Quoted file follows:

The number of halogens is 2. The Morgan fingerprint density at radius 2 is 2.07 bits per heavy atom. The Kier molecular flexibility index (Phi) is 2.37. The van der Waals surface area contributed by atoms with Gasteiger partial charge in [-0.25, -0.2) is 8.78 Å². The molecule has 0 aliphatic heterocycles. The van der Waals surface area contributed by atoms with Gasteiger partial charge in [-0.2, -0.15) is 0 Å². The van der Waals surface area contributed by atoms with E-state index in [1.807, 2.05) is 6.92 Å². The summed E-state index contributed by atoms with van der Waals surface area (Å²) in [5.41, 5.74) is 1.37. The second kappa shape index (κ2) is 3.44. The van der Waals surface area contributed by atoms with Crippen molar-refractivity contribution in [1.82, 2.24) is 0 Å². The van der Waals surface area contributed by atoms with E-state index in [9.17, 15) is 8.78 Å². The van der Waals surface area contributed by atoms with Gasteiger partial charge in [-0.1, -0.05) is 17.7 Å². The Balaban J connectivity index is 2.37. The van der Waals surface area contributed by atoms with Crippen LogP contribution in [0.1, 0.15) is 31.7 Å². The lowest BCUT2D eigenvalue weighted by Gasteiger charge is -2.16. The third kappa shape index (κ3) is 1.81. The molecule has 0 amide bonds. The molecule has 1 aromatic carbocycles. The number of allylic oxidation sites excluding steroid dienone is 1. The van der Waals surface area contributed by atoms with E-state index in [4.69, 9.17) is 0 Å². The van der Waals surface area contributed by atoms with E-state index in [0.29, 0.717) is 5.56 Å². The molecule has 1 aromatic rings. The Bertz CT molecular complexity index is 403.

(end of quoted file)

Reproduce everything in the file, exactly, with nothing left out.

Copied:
The number of halogens is 2. The Morgan fingerprint density at radius 2 is 2.07 bits per heavy atom. The Kier molecular flexibility index (Phi) is 2.37. The van der Waals surface area contributed by atoms with Gasteiger partial charge in [-0.25, -0.2) is 8.78 Å². The molecule has 0 aliphatic heterocycles. The van der Waals surface area contributed by atoms with Gasteiger partial charge in [-0.2, -0.15) is 0 Å². The van der Waals surface area contributed by atoms with E-state index in [1.807, 2.05) is 6.92 Å². The summed E-state index contributed by atoms with van der Waals surface area (Å²) in [5.41, 5.74) is 1.37. The second kappa shape index (κ2) is 3.44. The van der Waals surface area contributed by atoms with Crippen molar-refractivity contribution in [1.82, 2.24) is 0 Å². The van der Waals surface area contributed by atoms with E-state index in [9.17, 15) is 8.78 Å². The van der Waals surface area contributed by atoms with Gasteiger partial charge in [-0.1, -0.05) is 17.7 Å². The Balaban J connectivity index is 2.37. The van der Waals surface area contributed by atoms with Crippen LogP contribution in [0.1, 0.15) is 31.7 Å². The lowest BCUT2D eigenvalue weighted by Gasteiger charge is -2.16. The third kappa shape index (κ3) is 1.81. The molecule has 0 amide bonds. The molecule has 1 aromatic carbocycles. The number of allylic oxidation sites excluding steroid dienone is 1. The van der Waals surface area contributed by atoms with E-state index in [4.69, 9.17) is 0 Å². The van der Waals surface area contributed by atoms with E-state index in [0.29, 0.717) is 5.56 Å². The molecule has 1 aromatic rings. The Bertz CT molecular complexity index is 403.